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Chuck Brown Park coming to Northeast DC in August

One of the proposed designs for Chuck Brown Park; both feature a plaza, outdoor drums, and more


Groundbreaking for Chuck Brown Park, a memorial for the “Godfather of Go-Go,” is expected to start transforming a large section of Ward 5’s Langdon Park in August 2013. The centerpiece of the memorial for the beloved DC musical icon will be an informative memorial plaza, not a huge amphitheater with seating for 900, as was announced earlier this year. 

According to Nolan Treadway, Advisory Neighborhood Commissioner for SMD 5C07, the DC Department of General Services (DGS) hopes to start construction of the memorial on August 22, 2013, the date that would have been the D.C. musical icon’s 77th birthday. Treadway, whose SMD covers parts of the Woodridge and Langdon neighborhoods in northeast D.C., has spearheaded efforts to ensure that the new park not only honors Chuck Brown but also is consistent with the pace and character of the local community.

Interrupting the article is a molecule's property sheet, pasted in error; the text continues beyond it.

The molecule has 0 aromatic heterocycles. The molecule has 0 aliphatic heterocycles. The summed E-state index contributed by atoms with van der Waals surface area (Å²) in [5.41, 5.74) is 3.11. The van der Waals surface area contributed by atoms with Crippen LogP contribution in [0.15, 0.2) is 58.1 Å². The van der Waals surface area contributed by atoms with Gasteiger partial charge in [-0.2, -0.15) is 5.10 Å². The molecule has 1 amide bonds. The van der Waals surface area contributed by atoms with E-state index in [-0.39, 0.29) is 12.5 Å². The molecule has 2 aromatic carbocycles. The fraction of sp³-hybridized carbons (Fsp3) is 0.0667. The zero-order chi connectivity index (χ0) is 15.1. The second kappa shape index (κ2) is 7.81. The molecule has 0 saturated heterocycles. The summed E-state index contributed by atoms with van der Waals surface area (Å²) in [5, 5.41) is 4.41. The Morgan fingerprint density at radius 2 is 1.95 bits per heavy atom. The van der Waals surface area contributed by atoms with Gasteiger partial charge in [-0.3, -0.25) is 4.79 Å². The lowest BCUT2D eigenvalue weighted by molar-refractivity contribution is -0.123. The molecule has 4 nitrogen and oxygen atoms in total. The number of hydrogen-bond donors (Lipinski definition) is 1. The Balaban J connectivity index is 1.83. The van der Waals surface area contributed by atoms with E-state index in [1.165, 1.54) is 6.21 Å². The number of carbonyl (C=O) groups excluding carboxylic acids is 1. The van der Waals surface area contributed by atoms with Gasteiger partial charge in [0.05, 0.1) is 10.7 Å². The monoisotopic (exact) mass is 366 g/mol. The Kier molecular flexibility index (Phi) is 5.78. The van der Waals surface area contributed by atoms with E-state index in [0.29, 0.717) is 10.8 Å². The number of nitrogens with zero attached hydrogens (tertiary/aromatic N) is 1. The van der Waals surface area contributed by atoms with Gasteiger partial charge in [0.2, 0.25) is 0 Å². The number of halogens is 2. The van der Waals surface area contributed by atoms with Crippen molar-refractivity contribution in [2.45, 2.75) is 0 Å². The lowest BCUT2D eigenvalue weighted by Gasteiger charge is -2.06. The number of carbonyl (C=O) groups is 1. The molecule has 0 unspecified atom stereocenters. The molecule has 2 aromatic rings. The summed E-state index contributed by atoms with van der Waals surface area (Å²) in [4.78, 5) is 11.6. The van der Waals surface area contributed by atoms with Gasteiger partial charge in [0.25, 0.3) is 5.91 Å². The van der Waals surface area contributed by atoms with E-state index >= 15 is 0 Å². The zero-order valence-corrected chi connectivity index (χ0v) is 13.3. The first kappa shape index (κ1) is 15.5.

“Given an initial stumble, I’m pretty impressed with how the city has carried itself throughout this process,” Treadway says. “I’m pleased with how it’s turned out.”

Local residents had objected to the city’s plans to create a large outdoor amphitheater at the park without their input. Many expressed concerns that the amphitheater would increase noise, traffic and disturbances near the park.  In an outstanding display of responsiveness, the DC Department of General Services (DGS) released a new set of designs for feedback.

Both concepts center on an open plaza with a statue, a memorial wall, and information about Brown’s life and legacy. It calls for a discography, or list of the songs that Chuck Brown wrote, either in paving or on the walls. DGS will tell the community which design was chosen in about a week, DGS spokesman Darrell S. Pressley says.

Mayor Vincent Gray proposed creating the memorial at Langdon Park, between 18th and 20th streets south of Rhode Island Avenue NE, just weeks after the musician’s death in May 2012. Initially the proposal was greeted positively, but when the city released architect renderings in January, local neighborhoods protested. Marshall Moya Design LLC, the D.C. architecture firm that proposed the amphitheater, first scaled back its design and then replaced the amphitheater with the plaza concept. According to Treadway, the local community has been enthusiastic and excited about the new proposals.
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